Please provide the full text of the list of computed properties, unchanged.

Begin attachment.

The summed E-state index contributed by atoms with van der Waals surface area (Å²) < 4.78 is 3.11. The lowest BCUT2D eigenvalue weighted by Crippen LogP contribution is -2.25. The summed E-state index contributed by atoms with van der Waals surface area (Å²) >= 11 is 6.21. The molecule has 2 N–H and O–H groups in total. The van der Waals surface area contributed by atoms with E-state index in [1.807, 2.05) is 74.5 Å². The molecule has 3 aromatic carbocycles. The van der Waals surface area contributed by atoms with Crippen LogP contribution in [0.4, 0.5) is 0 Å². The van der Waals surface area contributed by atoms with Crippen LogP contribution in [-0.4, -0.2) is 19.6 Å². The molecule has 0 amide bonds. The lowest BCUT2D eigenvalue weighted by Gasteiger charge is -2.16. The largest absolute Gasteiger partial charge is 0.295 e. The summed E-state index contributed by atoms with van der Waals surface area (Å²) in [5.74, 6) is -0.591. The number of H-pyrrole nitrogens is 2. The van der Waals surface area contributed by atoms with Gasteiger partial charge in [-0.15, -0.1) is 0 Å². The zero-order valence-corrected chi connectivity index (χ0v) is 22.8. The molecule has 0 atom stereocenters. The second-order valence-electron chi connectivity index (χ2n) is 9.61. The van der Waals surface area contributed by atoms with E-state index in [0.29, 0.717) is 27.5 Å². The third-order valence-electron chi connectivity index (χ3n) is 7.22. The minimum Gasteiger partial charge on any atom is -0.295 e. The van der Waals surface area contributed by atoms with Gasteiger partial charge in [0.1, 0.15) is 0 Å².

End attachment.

The summed E-state index contributed by atoms with van der Waals surface area (Å²) < 4.78 is 3.11. The lowest BCUT2D eigenvalue weighted by Crippen LogP contribution is -2.25. The summed E-state index contributed by atoms with van der Waals surface area (Å²) >= 11 is 6.21. The molecule has 2 N–H and O–H groups in total. The van der Waals surface area contributed by atoms with E-state index in [1.807, 2.05) is 74.5 Å². The molecule has 3 aromatic carbocycles. The van der Waals surface area contributed by atoms with Crippen LogP contribution in [0.4, 0.5) is 0 Å². The van der Waals surface area contributed by atoms with Crippen LogP contribution in [-0.4, -0.2) is 19.6 Å². The molecule has 0 amide bonds. The lowest BCUT2D eigenvalue weighted by Gasteiger charge is -2.16. The largest absolute Gasteiger partial charge is 0.295 e. The summed E-state index contributed by atoms with van der Waals surface area (Å²) in [5.74, 6) is -0.591. The number of H-pyrrole nitrogens is 2. The van der Waals surface area contributed by atoms with Gasteiger partial charge in [-0.15, -0.1) is 0 Å². The zero-order valence-corrected chi connectivity index (χ0v) is 22.8. The molecule has 0 atom stereocenters. The second-order valence-electron chi connectivity index (χ2n) is 9.61. The van der Waals surface area contributed by atoms with E-state index in [0.29, 0.717) is 27.5 Å². The third-order valence-electron chi connectivity index (χ3n) is 7.22. The minimum Gasteiger partial charge on any atom is -0.295 e. The van der Waals surface area contributed by atoms with Gasteiger partial charge in [0.1, 0.15) is 0 Å².